Ap world History: dbq industrial Revolution



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AP World History: DBQ

Industrial Revolution
You will have ten minutes to plan your essay and forty minutes to write your essay. You should use the documents to create an essay that answers the question.
Historical Context: The Industrial Revolution which began in England in the late 1700’s had a wide range of positive and negative effects on the economic and social life of the people of England. These results have been interpreted from a variety of perspectives—the factory workers, the factory owners, the government, and others who observed the conditions in industrial cities at the time.
Question: Use the documents to evaluate the impacts of the Industrial Revolution
Document 1: The following is an excerpt from William Cooper’s testimony before the Sadler Committee in 1832. The Sadler Committee was a parliamentary commission in England designed to evaluate the impacts of Industrialization on Workers
Sadler: What is your age?
Cooper: I am eight and twenty.
Sadler: When did you first begin to work in mills?
Cooper: When I was ten years of age.
Sadler: What were your usual hours of working?
Cooper: We began at five in the morning and stopped at nine in the night.
Sadler: What time did you have for meals?
Cooper: We had just one period of forty minutes in the sixteen hours. That was at noon.
Sadler: What means were taken to keep you awake and attentive?
Cooper: At times we were frequently strapped.
Sadler: When your hours were so long, did you have any time to attend a day school?
Cooper: We had no time to go to day school.
Sadler: Can you read and write?
Cooper: I can read, but I cannot write.

Document 2: Excerpt from the testimony of Joseph Hebergam to the Sadler Committee. The Sadler Committee was a parliamentary commission in England designed to evaluate the impacts of Industrialization on Workers
Sadler: What is the nature of your illness?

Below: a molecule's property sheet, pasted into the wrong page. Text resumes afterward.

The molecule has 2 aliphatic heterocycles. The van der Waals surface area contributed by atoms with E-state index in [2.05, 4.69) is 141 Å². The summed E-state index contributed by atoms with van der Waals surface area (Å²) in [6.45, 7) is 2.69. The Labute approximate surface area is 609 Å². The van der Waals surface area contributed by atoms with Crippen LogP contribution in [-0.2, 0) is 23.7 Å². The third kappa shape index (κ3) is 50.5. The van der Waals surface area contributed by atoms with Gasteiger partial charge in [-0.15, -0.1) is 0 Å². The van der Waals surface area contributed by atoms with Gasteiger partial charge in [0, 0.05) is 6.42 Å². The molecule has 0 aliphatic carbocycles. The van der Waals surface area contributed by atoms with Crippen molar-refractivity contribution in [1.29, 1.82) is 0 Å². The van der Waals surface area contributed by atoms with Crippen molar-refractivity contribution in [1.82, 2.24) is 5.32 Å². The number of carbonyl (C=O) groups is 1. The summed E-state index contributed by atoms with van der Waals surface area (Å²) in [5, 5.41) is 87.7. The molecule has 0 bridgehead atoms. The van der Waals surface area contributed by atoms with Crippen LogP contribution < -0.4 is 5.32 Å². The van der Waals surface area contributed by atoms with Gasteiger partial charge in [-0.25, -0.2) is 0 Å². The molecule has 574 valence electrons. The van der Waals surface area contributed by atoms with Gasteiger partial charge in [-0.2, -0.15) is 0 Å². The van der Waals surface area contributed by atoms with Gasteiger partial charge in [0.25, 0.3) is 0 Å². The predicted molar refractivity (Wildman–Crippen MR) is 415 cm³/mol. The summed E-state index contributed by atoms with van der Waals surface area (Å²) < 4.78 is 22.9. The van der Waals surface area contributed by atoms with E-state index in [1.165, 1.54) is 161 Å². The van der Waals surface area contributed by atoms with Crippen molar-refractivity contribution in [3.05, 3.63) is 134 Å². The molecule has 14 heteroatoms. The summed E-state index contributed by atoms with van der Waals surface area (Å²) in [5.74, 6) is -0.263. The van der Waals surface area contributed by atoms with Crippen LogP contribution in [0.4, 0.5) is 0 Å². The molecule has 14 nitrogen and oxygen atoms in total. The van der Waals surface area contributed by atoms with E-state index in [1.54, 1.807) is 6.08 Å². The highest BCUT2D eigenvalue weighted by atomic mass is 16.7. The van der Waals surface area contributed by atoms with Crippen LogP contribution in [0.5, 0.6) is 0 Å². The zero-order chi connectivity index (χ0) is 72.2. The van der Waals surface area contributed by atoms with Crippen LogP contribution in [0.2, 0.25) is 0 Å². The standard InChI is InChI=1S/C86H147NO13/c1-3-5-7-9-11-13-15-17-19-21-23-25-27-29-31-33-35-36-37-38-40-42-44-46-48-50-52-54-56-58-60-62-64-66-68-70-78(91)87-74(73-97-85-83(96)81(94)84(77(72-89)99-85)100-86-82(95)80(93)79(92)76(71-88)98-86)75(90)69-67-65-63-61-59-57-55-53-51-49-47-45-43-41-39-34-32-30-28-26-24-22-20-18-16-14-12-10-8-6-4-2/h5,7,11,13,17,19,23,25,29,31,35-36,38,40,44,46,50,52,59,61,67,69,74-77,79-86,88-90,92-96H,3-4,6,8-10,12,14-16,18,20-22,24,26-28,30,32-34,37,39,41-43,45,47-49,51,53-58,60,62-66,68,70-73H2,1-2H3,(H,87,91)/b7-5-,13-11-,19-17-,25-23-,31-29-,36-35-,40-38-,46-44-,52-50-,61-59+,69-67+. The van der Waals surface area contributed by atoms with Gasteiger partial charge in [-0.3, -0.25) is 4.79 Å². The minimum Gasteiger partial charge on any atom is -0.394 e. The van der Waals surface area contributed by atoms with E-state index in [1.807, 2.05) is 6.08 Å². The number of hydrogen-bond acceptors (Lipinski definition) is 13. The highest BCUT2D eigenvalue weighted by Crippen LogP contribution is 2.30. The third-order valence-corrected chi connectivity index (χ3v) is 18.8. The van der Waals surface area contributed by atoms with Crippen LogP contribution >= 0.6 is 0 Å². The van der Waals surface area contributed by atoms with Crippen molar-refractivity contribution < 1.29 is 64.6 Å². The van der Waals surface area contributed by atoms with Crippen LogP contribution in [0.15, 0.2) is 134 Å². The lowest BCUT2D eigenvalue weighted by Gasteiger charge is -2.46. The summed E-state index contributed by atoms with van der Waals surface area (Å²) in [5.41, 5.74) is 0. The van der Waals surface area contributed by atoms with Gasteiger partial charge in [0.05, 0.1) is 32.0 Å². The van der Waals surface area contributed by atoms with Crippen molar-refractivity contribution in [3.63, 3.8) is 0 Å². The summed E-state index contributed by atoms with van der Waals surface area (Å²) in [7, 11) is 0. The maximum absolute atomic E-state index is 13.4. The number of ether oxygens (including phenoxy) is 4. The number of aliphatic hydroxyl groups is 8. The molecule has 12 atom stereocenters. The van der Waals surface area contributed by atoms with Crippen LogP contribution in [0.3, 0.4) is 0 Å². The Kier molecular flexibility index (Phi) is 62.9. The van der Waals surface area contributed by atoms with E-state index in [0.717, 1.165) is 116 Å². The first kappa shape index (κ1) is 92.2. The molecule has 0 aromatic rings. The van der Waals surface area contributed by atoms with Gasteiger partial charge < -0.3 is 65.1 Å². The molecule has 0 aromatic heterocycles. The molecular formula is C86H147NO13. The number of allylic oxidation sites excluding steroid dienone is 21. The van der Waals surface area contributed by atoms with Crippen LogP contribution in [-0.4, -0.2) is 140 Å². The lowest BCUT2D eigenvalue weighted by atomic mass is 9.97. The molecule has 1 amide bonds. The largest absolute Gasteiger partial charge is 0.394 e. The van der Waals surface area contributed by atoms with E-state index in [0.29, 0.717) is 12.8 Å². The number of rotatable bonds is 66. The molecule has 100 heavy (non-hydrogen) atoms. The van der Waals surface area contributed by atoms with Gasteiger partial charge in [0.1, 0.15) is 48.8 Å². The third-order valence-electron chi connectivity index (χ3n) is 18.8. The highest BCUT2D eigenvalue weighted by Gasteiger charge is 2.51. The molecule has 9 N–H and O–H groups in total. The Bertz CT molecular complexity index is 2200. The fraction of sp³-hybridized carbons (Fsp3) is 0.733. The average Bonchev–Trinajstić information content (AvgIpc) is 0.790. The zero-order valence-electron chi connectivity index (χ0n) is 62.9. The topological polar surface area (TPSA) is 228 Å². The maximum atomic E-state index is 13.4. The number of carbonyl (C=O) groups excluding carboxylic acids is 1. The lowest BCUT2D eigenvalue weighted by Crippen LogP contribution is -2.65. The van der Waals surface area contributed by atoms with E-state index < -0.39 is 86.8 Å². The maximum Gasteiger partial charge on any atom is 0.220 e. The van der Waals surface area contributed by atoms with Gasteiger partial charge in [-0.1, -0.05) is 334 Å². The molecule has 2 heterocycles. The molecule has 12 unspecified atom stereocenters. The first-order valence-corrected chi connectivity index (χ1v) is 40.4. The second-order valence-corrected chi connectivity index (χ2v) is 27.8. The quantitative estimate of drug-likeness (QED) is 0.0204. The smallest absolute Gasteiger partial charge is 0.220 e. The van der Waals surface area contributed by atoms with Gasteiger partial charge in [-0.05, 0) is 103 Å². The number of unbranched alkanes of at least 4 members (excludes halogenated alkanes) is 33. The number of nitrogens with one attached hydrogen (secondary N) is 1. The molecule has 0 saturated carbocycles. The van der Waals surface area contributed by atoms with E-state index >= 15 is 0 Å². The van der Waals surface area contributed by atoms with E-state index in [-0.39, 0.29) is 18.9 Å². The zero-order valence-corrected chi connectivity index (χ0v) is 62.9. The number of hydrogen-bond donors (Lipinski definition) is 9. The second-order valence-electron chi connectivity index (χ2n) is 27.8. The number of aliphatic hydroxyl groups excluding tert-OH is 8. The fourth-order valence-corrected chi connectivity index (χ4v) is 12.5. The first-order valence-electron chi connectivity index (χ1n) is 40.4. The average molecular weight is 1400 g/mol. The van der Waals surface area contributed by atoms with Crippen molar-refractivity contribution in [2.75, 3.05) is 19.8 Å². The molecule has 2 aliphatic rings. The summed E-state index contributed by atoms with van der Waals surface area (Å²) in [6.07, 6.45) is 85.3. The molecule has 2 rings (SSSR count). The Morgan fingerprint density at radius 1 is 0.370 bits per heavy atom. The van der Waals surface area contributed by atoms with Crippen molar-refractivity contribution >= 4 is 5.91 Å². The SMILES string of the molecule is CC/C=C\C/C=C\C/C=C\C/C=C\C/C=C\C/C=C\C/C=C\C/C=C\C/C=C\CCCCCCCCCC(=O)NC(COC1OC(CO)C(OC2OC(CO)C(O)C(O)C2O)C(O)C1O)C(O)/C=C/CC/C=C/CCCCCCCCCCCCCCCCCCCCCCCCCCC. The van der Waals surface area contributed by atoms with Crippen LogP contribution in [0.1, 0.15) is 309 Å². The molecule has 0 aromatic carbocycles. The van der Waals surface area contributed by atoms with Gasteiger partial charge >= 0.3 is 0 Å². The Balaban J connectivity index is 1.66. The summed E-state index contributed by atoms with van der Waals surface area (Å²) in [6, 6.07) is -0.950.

Hebergam: I have damages lungs. My leg muscles do not function properly and will not support of weight of my bones.
Sadler: A doctor has told you that you will die within the year, is that correct? Hebergam: I have been so told.
Sadler: Did he tell you the cause of your illness?
Habergam: He told me that it was caused by the dust in the factories and from overwork and insufficient diet.

Sadler: To what was his (your brother’s) death attributed?
Hebergam: He was cut by a machine and he died of infection.
Sadler: Do you know of any other children who died at the Mill?
Hebergam: There were about a dozen died during the two years and a half that I was there. At the Mill where I worked last, a boy was caught in a machine and had both his thigh bones broke and from his knee to his hip the flesh was ripped up the same as it had been cut by a knife. His hand was bruised, his eyes were nearly torn out and his arms were broken. His sister, who ran to pull him off, had both her arms broke and her head bruised. The boy died. I do not know if the girl is dead, but she was not expected to live.
Sadler: Did the accident occur because the shaft was not covered?
Hebergam: Yes
Document 3: This excerpt is from The Philosophy of Manufacturers by factor owner Andrew Ure, 1835.